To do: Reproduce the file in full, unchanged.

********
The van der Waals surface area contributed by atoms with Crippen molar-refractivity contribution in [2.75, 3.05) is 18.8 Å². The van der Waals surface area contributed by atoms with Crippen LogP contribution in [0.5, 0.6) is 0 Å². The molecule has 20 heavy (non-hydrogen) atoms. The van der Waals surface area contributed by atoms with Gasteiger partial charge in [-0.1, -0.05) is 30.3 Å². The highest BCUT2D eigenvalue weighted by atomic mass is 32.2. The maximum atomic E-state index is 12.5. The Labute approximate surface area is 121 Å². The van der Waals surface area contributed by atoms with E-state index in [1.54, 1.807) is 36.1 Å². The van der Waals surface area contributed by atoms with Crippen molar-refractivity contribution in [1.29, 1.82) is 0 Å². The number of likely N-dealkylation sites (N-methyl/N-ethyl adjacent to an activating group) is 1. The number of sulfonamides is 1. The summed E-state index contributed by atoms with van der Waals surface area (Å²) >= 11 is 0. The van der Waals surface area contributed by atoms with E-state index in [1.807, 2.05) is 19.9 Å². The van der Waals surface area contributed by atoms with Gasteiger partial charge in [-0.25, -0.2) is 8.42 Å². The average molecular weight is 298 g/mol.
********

The van der Waals surface area contributed by atoms with Crippen molar-refractivity contribution in [2.75, 3.05) is 18.8 Å². The van der Waals surface area contributed by atoms with Crippen LogP contribution in [0.5, 0.6) is 0 Å². The molecule has 20 heavy (non-hydrogen) atoms. The van der Waals surface area contributed by atoms with Gasteiger partial charge in [-0.1, -0.05) is 30.3 Å². The highest BCUT2D eigenvalue weighted by atomic mass is 32.2. The maximum atomic E-state index is 12.5. The Labute approximate surface area is 121 Å². The van der Waals surface area contributed by atoms with E-state index in [1.54, 1.807) is 36.1 Å². The van der Waals surface area contributed by atoms with Crippen molar-refractivity contribution in [1.29, 1.82) is 0 Å². The number of likely N-dealkylation sites (N-methyl/N-ethyl adjacent to an activating group) is 1. The number of sulfonamides is 1. The summed E-state index contributed by atoms with van der Waals surface area (Å²) >= 11 is 0. The van der Waals surface area contributed by atoms with E-state index in [1.807, 2.05) is 19.9 Å². The van der Waals surface area contributed by atoms with Gasteiger partial charge in [-0.25, -0.2) is 8.42 Å². The average molecular weight is 298 g/mol.